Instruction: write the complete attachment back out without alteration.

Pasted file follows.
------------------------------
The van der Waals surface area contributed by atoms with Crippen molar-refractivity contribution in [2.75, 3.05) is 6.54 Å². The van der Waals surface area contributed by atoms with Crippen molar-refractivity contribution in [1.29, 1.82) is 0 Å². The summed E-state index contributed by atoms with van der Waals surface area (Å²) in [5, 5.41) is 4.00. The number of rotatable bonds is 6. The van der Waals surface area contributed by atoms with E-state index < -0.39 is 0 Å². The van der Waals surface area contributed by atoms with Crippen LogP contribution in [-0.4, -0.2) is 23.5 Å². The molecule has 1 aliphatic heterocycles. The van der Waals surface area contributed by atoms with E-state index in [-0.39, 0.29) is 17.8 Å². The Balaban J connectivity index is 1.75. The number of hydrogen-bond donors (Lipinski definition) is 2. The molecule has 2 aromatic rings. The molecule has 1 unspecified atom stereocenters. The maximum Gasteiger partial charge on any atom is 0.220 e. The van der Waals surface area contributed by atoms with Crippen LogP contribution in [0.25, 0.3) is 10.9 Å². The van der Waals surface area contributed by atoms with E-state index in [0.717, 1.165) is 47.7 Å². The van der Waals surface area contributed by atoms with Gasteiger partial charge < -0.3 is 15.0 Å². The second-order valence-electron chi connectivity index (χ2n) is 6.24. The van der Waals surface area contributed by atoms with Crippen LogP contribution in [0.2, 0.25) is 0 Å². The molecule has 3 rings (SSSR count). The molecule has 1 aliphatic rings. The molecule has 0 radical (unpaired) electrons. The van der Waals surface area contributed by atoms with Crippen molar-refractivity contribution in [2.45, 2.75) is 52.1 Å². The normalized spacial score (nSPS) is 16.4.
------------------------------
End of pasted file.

The van der Waals surface area contributed by atoms with Crippen molar-refractivity contribution in [2.75, 3.05) is 6.54 Å². The van der Waals surface area contributed by atoms with Crippen molar-refractivity contribution in [1.29, 1.82) is 0 Å². The summed E-state index contributed by atoms with van der Waals surface area (Å²) in [5, 5.41) is 4.00. The number of rotatable bonds is 6. The van der Waals surface area contributed by atoms with E-state index < -0.39 is 0 Å². The van der Waals surface area contributed by atoms with Crippen LogP contribution in [-0.4, -0.2) is 23.5 Å². The molecule has 1 aliphatic heterocycles. The van der Waals surface area contributed by atoms with E-state index in [-0.39, 0.29) is 17.8 Å². The Balaban J connectivity index is 1.75. The number of hydrogen-bond donors (Lipinski definition) is 2. The molecule has 2 aromatic rings. The molecule has 1 unspecified atom stereocenters. The maximum Gasteiger partial charge on any atom is 0.220 e. The van der Waals surface area contributed by atoms with Crippen LogP contribution in [0.25, 0.3) is 10.9 Å². The van der Waals surface area contributed by atoms with E-state index in [0.717, 1.165) is 47.7 Å². The van der Waals surface area contributed by atoms with Gasteiger partial charge < -0.3 is 15.0 Å². The second-order valence-electron chi connectivity index (χ2n) is 6.24. The van der Waals surface area contributed by atoms with Crippen LogP contribution in [0.2, 0.25) is 0 Å². The molecule has 3 rings (SSSR count). The molecule has 1 aliphatic rings. The molecule has 0 radical (unpaired) electrons. The van der Waals surface area contributed by atoms with Crippen molar-refractivity contribution in [2.45, 2.75) is 52.1 Å². The normalized spacial score (nSPS) is 16.4.